In 1893 George Hendrik Breitner started work on a series of richly coloured paintings of a Dutch girl dressed in Japanese kimonos – his Kimono Girl paintings. These kimono still lifes all featured the same, dreamy 16-year-old girl, Geesje Kwak, a hat-seller in Amsterdam.

Breitner owned three kimonos and some Japanese screens and oriental carpets, which he was inspired to buy after attending an 1892 exhibition of Japanese prints in The Hague. He also saw examples of Japonisme (Japanese influence on Western art) during a long stay in Paris in 1884.

Kimono Girl paintings - in white kimono

Kimono Girl paintings – in white kimono

Breitner was fond of recording Amsterdam life in paintings and photos, and saw himself as the people’s painter. He developed an informal style, using rough brushwork to portray working class subjects in everyday settings. He also adopted photography as an aid to painting; a few other artists used this pioneering technique, but traditionalists viewed the innovation with great suspicion. For his portraits of girls in kimonos, Breitner allowed his model Geesje to relax in his studio, perhaps playing with her doll or stroking a cat, while he photographed her in various poses.

Kimono girl paintings - posing in kimono

Geesje Kwak posing in kimono

Geesje Kwak, a frail 16-year-old with large soulful eyes, is a striking figure in Breitner’s collection of voluminous, vividly coloured kimonos. In contrast to the usual vigour of his outdoor scenes, these intimate paintings evoke a tranquil, exotic dreamworld, although they provoked a mixed reception from critics at the time for what some regarded as their indecent poses. The artist made no attempt to get his model to dress in the traditionally formal Japanese manner. As one critic punned: “Geesje was no Geisha” (by an odd coincidence, Geesje and Geisha have a similar pronunciation in Dutch: ‘Hay-sha’, where H sounds like the -ch- in Scottish ‘loch’ ).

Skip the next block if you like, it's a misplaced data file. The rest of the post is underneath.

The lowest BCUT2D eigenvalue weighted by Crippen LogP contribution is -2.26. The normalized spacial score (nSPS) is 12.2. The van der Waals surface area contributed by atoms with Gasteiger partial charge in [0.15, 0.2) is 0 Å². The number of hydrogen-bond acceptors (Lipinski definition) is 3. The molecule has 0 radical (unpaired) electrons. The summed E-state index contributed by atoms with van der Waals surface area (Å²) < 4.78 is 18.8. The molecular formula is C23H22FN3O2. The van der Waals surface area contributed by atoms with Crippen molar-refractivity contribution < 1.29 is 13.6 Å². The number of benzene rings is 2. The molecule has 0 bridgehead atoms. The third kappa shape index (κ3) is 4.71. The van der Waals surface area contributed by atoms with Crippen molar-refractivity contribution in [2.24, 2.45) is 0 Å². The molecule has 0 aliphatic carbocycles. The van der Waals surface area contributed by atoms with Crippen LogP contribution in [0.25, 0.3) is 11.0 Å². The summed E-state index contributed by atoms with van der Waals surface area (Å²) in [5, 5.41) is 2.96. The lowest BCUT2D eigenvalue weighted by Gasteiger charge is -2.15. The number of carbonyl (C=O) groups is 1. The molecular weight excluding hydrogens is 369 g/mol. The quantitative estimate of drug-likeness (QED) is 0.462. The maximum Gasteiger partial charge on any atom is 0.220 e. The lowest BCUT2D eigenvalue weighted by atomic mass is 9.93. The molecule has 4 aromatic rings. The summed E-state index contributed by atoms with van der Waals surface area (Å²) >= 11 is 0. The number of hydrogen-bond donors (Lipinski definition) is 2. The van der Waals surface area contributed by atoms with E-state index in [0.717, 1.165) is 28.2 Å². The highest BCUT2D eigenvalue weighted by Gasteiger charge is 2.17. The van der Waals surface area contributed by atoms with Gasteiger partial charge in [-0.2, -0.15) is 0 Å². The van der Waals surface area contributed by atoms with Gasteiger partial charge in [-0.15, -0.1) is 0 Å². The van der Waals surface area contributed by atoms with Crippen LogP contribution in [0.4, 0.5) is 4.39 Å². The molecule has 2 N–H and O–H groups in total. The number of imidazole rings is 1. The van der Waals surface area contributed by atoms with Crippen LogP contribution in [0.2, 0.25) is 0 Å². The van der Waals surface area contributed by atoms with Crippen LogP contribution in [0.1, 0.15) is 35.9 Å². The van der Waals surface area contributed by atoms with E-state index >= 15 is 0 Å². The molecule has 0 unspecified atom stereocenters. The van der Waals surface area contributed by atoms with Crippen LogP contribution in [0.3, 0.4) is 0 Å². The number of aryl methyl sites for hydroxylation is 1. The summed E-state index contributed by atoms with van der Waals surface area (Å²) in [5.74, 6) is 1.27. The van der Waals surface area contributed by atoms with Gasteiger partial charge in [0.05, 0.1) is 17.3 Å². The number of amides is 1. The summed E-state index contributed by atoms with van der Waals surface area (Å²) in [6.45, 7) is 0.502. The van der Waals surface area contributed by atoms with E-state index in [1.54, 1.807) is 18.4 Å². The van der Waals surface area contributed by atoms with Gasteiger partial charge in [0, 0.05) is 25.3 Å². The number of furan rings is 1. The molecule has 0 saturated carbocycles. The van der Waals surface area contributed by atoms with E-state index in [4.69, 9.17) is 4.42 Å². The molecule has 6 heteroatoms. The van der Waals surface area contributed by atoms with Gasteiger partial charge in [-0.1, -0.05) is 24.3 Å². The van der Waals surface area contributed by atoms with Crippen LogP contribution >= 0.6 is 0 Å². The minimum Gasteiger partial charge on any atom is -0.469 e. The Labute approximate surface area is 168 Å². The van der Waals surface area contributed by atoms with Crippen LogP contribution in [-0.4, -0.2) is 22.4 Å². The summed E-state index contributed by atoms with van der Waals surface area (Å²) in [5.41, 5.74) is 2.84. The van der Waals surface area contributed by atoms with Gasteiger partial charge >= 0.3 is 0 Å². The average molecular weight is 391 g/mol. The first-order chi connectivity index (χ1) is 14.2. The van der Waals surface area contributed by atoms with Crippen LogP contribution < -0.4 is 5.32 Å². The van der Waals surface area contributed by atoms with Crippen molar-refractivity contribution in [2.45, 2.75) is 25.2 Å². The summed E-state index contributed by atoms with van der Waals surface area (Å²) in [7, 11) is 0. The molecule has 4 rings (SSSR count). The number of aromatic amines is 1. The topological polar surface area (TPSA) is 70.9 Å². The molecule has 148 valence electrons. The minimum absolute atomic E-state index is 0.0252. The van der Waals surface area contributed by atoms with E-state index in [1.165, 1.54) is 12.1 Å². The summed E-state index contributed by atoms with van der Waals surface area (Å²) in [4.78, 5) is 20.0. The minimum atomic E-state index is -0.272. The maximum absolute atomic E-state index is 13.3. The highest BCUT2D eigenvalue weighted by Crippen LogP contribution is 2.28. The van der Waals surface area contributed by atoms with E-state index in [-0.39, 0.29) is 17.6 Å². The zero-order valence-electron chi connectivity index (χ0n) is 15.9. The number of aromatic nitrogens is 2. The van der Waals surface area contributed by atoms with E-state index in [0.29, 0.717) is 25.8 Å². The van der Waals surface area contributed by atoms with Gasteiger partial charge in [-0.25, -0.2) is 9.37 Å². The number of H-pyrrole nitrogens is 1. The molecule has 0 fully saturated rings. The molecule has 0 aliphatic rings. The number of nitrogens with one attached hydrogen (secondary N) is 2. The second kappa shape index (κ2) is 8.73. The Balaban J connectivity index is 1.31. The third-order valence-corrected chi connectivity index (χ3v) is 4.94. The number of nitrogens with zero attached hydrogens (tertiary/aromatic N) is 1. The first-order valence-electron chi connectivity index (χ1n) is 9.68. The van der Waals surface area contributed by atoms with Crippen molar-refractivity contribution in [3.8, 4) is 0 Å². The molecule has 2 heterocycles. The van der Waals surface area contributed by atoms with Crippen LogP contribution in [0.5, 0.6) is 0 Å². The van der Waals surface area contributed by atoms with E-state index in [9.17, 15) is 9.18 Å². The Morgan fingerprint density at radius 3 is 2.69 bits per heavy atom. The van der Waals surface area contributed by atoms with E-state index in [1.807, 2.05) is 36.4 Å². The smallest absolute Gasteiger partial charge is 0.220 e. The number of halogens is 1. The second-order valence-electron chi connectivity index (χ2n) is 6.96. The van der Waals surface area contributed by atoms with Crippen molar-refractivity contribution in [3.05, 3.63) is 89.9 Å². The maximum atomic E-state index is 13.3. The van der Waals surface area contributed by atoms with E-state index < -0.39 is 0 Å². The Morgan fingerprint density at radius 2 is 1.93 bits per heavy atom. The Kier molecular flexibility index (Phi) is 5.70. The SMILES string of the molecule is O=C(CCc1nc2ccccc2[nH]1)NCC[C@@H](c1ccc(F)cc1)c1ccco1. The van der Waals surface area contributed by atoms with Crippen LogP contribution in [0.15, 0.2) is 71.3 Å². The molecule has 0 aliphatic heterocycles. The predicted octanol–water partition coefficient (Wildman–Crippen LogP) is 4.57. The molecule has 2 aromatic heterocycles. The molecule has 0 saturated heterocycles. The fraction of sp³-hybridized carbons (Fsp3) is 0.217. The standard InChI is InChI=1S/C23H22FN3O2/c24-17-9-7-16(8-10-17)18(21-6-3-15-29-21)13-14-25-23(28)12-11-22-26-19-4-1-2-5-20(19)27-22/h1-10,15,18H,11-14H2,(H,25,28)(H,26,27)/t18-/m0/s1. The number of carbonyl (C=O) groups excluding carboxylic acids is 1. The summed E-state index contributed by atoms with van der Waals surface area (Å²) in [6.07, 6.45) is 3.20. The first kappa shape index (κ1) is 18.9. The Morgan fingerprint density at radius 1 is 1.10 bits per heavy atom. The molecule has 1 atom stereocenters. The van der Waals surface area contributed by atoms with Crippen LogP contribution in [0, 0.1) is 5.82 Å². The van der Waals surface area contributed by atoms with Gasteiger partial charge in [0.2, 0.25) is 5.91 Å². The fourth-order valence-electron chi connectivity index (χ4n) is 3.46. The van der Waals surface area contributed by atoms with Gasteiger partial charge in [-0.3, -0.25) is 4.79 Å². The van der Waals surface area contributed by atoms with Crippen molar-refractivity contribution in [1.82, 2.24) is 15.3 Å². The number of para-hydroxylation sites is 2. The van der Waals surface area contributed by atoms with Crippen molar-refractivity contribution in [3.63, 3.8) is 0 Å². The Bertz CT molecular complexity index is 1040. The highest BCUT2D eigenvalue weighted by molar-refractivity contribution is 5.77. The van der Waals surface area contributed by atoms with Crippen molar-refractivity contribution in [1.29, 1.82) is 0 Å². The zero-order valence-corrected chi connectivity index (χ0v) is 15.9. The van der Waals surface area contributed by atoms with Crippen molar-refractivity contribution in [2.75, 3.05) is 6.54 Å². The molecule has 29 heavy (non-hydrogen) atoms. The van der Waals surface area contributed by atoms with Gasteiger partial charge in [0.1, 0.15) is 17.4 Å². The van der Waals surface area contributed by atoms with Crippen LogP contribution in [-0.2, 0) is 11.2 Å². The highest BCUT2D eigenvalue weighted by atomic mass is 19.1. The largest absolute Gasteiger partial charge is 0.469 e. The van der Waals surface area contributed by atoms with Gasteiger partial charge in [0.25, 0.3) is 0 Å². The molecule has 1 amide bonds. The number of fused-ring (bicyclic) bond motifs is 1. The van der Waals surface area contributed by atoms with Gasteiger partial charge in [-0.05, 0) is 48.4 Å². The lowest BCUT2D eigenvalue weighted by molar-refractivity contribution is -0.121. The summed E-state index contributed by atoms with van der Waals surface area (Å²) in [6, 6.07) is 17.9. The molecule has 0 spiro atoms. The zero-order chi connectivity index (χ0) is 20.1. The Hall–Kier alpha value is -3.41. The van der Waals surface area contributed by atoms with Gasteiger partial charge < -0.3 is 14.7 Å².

Kimono girl paintings in red and white kimonos

George Hendrik Breitner’s kimono girl paintings occupy an important place in Dutch art history as icons of Japonisme, greatly admired for their aesthetic beauty and simple composition.

Geesje Kwak emigrated to South Africa with a sister in 1895 but, sadly, died of tuberculosis four years later. She was just 22.